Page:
Early United States entry into what was then called the East Indies (usually in reference to the Malay Archipelago) was low key. In 1795, a secret voyage for pepper set sail from Salem, Massachusetts on an 18-month voyage that returned with a bulk cargo of pepper, the first to be so imported into the country, which sold at the extraordinary profit of seven hundred per cent.[31] In 1831, the merchantman Friendship of Salem returned to report the ship had been plundered, and the first officer and two crewmen murdered in Sumatra. The Anglo-Dutch Treaty of 1824 obligated the Dutch to ensure the safety of shipping and overland trade in and around Aceh, who accordingly sent the Royal Netherlands East Indies Army on the punitive expedition of 1831. President Andrew Jackson also ordered America's first Sumatran punitive expedition of 1832, which was followed by a punitive expedition in 1838. The Friendship incident thus afforded the Dutch a reason to take over Ache; and Jackson, to dispatch diplomatist Edmund Roberts,[32] who in 1833 secured the Roberts Treaty with Siam. In 1856 negotiations for amendment of this treaty, Townsend Harris stated the position of the United States:

The United States does not hold any possessions in the East, nor does it desire any. The form of government forbids the holding of colonies. The United States therefore cannot be an object of jealousy to any Eastern Power. Peaceful commercial relations, which give as well as receive benefits, is what the President wishes to establish with Siam, and such is the object of my mission.[33]

From the end of the 1850s onwards, while the attention of the United States shifted to maintaining their union, the pace of European colonisation shifted to a significantly higher gear.

This phenomenon, denoted New Imperialism, saw the conquest of nearly all Southeast Asian territories by the colonial powers. The Dutch East India Company and British East India Company were dissolved by their respective governments, who took over the direct administration of the colonies. Only Thailand was spared the experience of foreign rule, though Thailand, too, was greatly affected by the power politics of the Western powers. The Monthon reforms of the late 19th Century continuing up till around 1910, imposed a Westernised form of government on the country's partially independent cities called Mueang, such that the country could be said to have successfully colonised itself.[34] Western powers did, however, continue to interfere in both internal and external affairs.[35][36]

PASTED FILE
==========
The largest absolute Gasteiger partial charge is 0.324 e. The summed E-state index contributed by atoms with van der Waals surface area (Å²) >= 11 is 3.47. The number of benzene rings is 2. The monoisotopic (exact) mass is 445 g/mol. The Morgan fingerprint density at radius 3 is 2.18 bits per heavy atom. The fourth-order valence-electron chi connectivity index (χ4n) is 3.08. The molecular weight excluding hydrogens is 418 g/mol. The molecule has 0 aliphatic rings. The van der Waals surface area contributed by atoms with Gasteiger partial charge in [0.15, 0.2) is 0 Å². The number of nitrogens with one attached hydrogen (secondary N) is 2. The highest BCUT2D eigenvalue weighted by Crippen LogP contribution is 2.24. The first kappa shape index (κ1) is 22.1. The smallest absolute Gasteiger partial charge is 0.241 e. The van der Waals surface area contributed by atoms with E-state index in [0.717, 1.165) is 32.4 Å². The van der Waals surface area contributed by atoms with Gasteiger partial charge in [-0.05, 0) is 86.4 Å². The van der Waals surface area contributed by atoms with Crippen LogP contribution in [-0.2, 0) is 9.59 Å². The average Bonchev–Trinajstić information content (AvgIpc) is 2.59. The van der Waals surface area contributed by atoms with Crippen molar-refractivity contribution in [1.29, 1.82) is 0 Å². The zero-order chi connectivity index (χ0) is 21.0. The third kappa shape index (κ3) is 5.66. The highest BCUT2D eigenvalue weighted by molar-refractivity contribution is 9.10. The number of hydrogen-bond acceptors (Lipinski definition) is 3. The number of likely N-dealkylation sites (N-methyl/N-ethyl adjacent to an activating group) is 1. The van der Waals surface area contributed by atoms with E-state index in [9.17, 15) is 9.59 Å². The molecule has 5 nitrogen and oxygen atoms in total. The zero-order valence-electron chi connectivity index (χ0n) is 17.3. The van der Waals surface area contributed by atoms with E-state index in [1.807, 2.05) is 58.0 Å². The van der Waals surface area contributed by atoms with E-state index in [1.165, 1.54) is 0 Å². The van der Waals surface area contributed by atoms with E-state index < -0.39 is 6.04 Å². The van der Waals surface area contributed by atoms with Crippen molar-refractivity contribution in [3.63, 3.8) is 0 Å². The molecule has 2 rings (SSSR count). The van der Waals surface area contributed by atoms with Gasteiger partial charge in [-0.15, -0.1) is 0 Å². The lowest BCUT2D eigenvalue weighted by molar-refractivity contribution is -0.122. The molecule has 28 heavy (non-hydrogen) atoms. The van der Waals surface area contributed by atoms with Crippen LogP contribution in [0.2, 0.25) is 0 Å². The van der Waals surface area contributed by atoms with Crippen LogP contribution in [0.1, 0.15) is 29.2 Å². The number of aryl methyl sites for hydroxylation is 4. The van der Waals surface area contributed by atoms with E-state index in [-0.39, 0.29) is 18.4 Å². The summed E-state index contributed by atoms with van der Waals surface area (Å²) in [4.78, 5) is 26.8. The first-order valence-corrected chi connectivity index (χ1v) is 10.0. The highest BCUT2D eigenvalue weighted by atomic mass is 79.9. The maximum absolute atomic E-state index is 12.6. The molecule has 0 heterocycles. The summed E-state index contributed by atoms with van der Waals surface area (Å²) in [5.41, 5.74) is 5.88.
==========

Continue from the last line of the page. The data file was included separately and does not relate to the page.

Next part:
By 1913, the British had occupied Burma, Malaya and the northern Borneo territories, the French controlled Indochina, the Dutch ruled the Netherlands East Indies while Portugal managed to hold on to Portuguese Timor. In the Philippines, the 1872 Cavite Mutiny was a precursor to the Philippine Revolution (1896–1898). When the Spanish–American War began in Cuba in 1898, Filipino revolutionaries declared Philippine independence and established the First Philippine Republic the following year. In the Treaty of Paris of 1898 that ended the war with Spain, the United States gained the Philippines and other territories; in refusing to recognise the nascent republic, America effectively reversed her position of 1856. This led directly to the Philippine–American War, in which the First Republic was defeated; wars followed with the Republic of Zamboanga, the Republic of Negros and the Republic of Katagalugan, all of which were also defeated.

Colonial rule had had a profound effect on Southeast Asia. While the colonial powers profited much from the region's vast resources and large market, colonial rule did develop the region to a varying extent. Commercial agriculture, mining and an export based economy developed rapidly during this period. The introduction Christianity bought by the colonist also have profound effect in the societal change.

Increased labour demand resulted in mass immigration, especially from British India and China, which brought about massive demographic change. The institutions for a modern nation state like a state bureaucracy, courts of law, print media and to a smaller extent, modern education, sowed the seeds of the fledgling nationalist movements in the colonial territories. In the inter-war years, these nationalist movements grew and often clashed with the colonial authorities when they demanded self-determination.

Japanese invasion and occupations[edit]

Japanese imperial army entering Manila, January 1942.